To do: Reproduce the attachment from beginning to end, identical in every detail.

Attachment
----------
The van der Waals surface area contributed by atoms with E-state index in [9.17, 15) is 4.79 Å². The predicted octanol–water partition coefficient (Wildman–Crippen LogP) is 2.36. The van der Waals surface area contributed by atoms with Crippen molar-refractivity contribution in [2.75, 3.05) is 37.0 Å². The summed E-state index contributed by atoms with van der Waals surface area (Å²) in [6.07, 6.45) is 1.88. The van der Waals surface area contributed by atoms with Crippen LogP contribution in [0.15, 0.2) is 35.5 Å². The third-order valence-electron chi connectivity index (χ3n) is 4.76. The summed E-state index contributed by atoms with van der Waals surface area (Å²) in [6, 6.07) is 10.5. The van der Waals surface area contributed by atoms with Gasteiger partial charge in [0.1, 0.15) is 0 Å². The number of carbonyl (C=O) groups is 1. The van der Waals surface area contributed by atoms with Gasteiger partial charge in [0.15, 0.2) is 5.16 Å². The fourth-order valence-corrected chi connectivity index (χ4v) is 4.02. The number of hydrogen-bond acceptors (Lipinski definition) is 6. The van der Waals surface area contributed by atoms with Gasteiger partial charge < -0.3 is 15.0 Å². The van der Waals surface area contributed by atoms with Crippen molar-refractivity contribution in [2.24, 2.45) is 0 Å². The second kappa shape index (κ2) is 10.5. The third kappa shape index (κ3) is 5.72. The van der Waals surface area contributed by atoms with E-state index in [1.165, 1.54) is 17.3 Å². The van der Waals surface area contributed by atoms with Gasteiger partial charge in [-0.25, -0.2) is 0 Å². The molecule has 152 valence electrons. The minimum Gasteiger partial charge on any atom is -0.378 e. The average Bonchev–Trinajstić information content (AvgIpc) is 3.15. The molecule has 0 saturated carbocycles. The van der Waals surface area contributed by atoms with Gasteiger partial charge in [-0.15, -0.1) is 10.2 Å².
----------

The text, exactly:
The van der Waals surface area contributed by atoms with E-state index in [9.17, 15) is 4.79 Å². The predicted octanol–water partition coefficient (Wildman–Crippen LogP) is 2.36. The van der Waals surface area contributed by atoms with Crippen molar-refractivity contribution in [2.75, 3.05) is 37.0 Å². The summed E-state index contributed by atoms with van der Waals surface area (Å²) in [6.07, 6.45) is 1.88. The van der Waals surface area contributed by atoms with Crippen LogP contribution in [0.15, 0.2) is 35.5 Å². The third-order valence-electron chi connectivity index (χ3n) is 4.76. The summed E-state index contributed by atoms with van der Waals surface area (Å²) in [6, 6.07) is 10.5. The van der Waals surface area contributed by atoms with Gasteiger partial charge in [0.1, 0.15) is 0 Å². The number of carbonyl (C=O) groups is 1. The van der Waals surface area contributed by atoms with Gasteiger partial charge in [0.15, 0.2) is 5.16 Å². The fourth-order valence-corrected chi connectivity index (χ4v) is 4.02. The number of hydrogen-bond acceptors (Lipinski definition) is 6. The van der Waals surface area contributed by atoms with Gasteiger partial charge < -0.3 is 15.0 Å². The van der Waals surface area contributed by atoms with Crippen molar-refractivity contribution in [2.24, 2.45) is 0 Å². The second kappa shape index (κ2) is 10.5. The third kappa shape index (κ3) is 5.72. The van der Waals surface area contributed by atoms with E-state index in [1.165, 1.54) is 17.3 Å². The van der Waals surface area contributed by atoms with Gasteiger partial charge in [-0.25, -0.2) is 0 Å². The molecule has 152 valence electrons. The minimum Gasteiger partial charge on any atom is -0.378 e. The average Bonchev–Trinajstić information content (AvgIpc) is 3.15. The molecule has 0 saturated carbocycles. The van der Waals surface area contributed by atoms with Gasteiger partial charge in [-0.15, -0.1) is 10.2 Å².